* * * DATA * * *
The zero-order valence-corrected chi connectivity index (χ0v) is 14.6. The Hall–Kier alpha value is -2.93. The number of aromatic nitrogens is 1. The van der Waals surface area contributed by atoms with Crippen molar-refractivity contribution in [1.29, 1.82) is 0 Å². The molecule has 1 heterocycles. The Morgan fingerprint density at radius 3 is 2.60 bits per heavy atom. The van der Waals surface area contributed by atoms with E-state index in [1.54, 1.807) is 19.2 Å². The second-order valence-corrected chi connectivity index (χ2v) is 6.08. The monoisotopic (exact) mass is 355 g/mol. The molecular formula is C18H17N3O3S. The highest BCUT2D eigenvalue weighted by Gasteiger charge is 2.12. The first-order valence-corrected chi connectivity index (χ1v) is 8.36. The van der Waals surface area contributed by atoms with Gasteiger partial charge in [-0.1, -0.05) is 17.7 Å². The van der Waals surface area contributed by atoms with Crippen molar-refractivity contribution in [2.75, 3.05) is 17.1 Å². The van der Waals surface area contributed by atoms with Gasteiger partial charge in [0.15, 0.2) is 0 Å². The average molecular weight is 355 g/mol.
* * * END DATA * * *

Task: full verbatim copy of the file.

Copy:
The zero-order valence-corrected chi connectivity index (χ0v) is 14.6. The Hall–Kier alpha value is -2.93. The number of aromatic nitrogens is 1. The van der Waals surface area contributed by atoms with Crippen molar-refractivity contribution in [1.29, 1.82) is 0 Å². The molecule has 1 heterocycles. The Morgan fingerprint density at radius 3 is 2.60 bits per heavy atom. The van der Waals surface area contributed by atoms with E-state index in [1.54, 1.807) is 19.2 Å². The second-order valence-corrected chi connectivity index (χ2v) is 6.08. The monoisotopic (exact) mass is 355 g/mol. The molecular formula is C18H17N3O3S. The highest BCUT2D eigenvalue weighted by Gasteiger charge is 2.12. The first-order valence-corrected chi connectivity index (χ1v) is 8.36. The van der Waals surface area contributed by atoms with Gasteiger partial charge in [-0.1, -0.05) is 17.7 Å². The van der Waals surface area contributed by atoms with Crippen molar-refractivity contribution in [2.75, 3.05) is 17.1 Å². The van der Waals surface area contributed by atoms with Gasteiger partial charge in [0.15, 0.2) is 0 Å². The average molecular weight is 355 g/mol.